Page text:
That's moved to being now 50% to 60% of my time. And it's about, how do we make sure that they've got the equipment they need, they've got the practices in place, we're able to quickly respond to questions that they have, that we've got the right decision trees and architectures that enable decisions to be made quickly in the field without reference back to the support office so that people are feeling empowered to do the right thing.

And then that flows, then, into how we take those actions and communicate them with consumers. And in our case, impassioned pet parents, and help them understand that these are the things we're embracing and doing for their health and well-being as much as for our team.

JOHN WHYTE: I think that's an important point, talking about now you're concerned about employees' physical health. We have to worry about the physical health of-- of customers that come in. Todd, what's the role of-- of urgent care? That may not have been something that we would have thought about, right, six months ago. But now we are. So how is urgent care stepping up to the plate and-- and helping reduce anxiety?

TODD LATZ: John, when we think about this right now, you know, historically for us, a little bit different, obviously, than for Jeff. So that physical health and well-being is a constant for us, given the business that we are in.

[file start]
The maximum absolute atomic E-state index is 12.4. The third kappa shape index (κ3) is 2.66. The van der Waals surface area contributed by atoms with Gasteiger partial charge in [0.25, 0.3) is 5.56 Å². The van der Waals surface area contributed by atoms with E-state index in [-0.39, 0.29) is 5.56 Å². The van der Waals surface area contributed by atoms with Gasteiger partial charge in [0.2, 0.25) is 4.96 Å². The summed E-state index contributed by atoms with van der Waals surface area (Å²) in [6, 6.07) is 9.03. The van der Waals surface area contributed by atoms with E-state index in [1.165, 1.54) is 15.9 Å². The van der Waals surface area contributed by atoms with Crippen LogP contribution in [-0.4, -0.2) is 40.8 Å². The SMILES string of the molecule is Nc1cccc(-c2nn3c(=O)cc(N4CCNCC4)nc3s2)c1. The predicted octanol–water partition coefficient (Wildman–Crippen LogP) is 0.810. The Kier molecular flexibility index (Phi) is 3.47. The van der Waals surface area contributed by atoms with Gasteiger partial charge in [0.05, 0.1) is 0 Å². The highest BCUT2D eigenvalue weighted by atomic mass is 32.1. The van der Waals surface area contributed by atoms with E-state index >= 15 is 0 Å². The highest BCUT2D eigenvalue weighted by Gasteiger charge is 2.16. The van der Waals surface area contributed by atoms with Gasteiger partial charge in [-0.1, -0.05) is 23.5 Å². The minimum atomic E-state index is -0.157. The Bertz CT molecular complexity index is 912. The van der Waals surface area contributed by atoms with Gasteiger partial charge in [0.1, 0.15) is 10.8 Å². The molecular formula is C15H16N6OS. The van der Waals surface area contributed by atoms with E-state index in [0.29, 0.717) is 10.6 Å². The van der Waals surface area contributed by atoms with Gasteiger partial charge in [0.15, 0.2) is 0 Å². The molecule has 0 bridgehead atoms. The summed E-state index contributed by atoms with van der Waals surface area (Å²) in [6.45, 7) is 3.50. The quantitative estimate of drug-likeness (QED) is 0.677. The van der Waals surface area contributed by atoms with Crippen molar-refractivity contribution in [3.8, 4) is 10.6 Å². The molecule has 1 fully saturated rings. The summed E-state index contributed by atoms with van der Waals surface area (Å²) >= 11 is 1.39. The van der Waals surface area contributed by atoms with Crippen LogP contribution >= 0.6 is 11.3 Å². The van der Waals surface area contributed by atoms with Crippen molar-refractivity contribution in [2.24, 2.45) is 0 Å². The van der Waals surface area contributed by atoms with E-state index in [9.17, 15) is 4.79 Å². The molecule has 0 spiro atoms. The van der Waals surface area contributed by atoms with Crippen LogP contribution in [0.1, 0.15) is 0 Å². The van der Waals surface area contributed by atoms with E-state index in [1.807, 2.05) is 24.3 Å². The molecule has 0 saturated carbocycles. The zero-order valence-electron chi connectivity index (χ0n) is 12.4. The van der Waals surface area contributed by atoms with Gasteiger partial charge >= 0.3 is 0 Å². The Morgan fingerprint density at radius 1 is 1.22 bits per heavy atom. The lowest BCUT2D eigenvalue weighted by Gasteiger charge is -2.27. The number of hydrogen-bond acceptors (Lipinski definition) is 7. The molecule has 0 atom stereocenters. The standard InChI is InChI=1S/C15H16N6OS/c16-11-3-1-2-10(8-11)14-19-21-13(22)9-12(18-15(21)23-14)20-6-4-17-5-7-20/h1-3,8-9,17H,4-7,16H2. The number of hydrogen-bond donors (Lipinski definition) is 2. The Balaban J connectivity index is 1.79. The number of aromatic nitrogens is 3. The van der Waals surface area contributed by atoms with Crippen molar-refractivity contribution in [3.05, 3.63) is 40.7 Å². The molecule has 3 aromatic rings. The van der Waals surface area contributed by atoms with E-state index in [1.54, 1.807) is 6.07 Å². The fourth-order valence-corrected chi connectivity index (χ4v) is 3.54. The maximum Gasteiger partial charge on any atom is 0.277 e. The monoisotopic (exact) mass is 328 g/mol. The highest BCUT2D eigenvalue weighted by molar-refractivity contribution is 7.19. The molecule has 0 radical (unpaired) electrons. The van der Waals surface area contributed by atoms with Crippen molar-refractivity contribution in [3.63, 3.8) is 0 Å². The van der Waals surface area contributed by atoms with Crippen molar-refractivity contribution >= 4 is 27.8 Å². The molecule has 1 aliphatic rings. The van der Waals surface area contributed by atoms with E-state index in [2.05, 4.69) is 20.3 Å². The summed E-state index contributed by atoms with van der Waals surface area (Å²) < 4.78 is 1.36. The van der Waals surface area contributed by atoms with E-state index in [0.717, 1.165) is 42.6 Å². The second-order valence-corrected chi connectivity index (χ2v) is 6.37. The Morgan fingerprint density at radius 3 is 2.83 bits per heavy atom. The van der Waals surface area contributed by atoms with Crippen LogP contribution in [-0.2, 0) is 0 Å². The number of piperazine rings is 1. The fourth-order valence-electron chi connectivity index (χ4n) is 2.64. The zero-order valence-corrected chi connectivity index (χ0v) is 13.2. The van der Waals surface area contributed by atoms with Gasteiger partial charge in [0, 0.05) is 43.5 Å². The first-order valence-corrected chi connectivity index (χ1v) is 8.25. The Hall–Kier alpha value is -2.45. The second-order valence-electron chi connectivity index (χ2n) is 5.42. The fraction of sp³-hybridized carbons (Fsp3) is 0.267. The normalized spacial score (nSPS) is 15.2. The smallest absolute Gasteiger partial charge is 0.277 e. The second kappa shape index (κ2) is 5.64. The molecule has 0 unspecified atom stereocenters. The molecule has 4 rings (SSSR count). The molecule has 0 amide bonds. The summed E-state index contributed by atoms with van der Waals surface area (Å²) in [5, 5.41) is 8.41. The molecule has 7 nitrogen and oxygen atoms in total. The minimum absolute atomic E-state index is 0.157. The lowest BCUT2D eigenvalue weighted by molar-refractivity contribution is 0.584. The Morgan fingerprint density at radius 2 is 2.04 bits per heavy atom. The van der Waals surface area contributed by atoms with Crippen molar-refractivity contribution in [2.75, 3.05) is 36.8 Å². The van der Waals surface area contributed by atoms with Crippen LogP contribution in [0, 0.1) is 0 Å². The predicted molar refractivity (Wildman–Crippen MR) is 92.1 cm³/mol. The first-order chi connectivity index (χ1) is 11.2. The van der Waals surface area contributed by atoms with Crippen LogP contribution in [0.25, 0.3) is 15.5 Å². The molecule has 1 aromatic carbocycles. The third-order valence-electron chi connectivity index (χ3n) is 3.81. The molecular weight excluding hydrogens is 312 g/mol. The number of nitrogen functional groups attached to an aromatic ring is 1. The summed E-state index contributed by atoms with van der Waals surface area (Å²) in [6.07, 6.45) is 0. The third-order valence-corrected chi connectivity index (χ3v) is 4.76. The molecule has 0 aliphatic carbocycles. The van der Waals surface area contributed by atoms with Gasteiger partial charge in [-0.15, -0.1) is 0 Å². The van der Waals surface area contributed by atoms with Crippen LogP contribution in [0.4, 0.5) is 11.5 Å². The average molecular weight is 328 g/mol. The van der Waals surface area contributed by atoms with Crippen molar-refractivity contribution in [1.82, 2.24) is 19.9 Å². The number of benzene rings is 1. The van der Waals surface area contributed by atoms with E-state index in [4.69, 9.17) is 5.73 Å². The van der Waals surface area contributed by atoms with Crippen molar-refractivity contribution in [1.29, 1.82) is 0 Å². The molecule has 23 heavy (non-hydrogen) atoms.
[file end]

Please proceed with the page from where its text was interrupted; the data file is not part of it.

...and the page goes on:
But where I would say for us now is it goes well beyond the four walls of our particular urgent care setup today. And we are having numerous conversations with employers just like Jeff about how they think about the world going forward, right? What's their new normal or what is their next normal.

And it's actually moved us outside of our normal thinking on how we can help assist both patients, customers, and employers in their places of work. Because now, as Jeff just mentioned, everyone needs to be thinking, full time, about that physical health and well-being of not just their own employees, their own team members, but their customers.

And so we're having conversations with employers, with businesses, really across the spectrum. So some of them are essential businesses, like power plants and infrastructure employers. We're obviously talking to at risk patient-driven businesses like nursing homes and skilled nursing facilities and senior living facilities.

And then regular employers where most of their team members are in an office, and helping them think through, what are the steps that you need to be prepared for, and what do you work through in a progression to start to open it up, right? To get back to what this new or next normal is going to be.